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Hims & Hers Sees Slow Entry To Stock Exchange, Still Ahead Of Competitors

The popular telemedicine and wellness company Hims & Hers faced a slow market entry this week after hitting the New York Stock Exchange. The company started trading on Thursday under the ticker symbol NYSE: HIMS after completing a reverse merger with Oaktree Acquisition Corp. But while shares in the company quickly slipped, experts are hopeful that the trendy healthcare company will see success long-term.

Hims & Hers aims to make wellness and healthcare easily accessible, and offers a wide range of services from bespoke vitamins to telemedicine through its website. The company offers primary care services online, and allows users to consult a physician through its website at a lower price than most in-patient services are throughout the United States. Primary care visits start at around $39, and offer a range of special services depending on your healthcare needs.

For women, the company offers options for birth control as well, making it affordable and accessible to get healthcare and sexual wellness products. For COVID-19, the company even offers home saliva tests. Providers that work with the company can prescribe medicine that can be picked up at a local pharmacy of the patients’ choice. Healthcare visits with primary physicians are not covered by insurance, but prescriptions might be depending on a patients’ individual plan. The company also offers mental healthcare, and provides a variety of resources to help patients get the help they need for a variety of issues.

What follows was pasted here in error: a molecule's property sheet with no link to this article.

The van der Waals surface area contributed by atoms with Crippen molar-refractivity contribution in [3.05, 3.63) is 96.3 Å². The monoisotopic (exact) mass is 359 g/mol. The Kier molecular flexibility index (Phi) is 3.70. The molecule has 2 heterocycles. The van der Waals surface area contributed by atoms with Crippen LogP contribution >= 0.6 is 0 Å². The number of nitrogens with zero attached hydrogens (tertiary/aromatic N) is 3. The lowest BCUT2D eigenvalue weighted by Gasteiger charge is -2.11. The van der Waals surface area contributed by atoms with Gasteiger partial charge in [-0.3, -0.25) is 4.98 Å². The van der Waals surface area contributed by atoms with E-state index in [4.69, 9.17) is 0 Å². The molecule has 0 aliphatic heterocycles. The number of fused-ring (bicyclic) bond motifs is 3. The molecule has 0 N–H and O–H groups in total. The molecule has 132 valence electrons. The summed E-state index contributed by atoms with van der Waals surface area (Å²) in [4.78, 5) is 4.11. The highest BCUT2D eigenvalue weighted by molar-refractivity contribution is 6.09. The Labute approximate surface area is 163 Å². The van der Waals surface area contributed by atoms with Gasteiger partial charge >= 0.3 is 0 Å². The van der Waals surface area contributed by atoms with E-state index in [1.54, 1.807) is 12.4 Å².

Hims & Hers completed a reverse merger to enter the New York Stock Exchange this week. A reverse merger is when a company that does not trade publicly acquires enough shares in a publicly traded company to own it entirely. Compared to a traditional Initial Public Offering, this allows a company to merely take over an existing blank check company known as a special purpose acquisition company, also often referred to as an SPAC.

An SPAC allows a company to enter the stock market without having to work with bankers in valuing the company first. There are risks in filing for an IPO, especially if a company seeks a valuation far greater than it’s worth—something that the co-working startup WeWork faced just a couple of years ago.

Telemedicine is becoming an increasingly popular sector in the startup world, especially amid the COVID-19 pandemic. Ro, another telemedicine company, recently earned $200 million in a Series C funding round that brought its total valuation up to $1.5 billion. The company has yet to file for an IPO, and announced after its latest funding round that it will focus on building its best product.

Both Ro and Hims & Hers are clearly the future of the healthcare industry for cash-strapped millennials and gen z-ers that are in desperate need of accessible healthcare. Telemedicine companies have seen significant growth amid the COVID-19 pandemic, but it’s unlikely that enthusiasm for the product will slow even as things go back to normal in the coming years.

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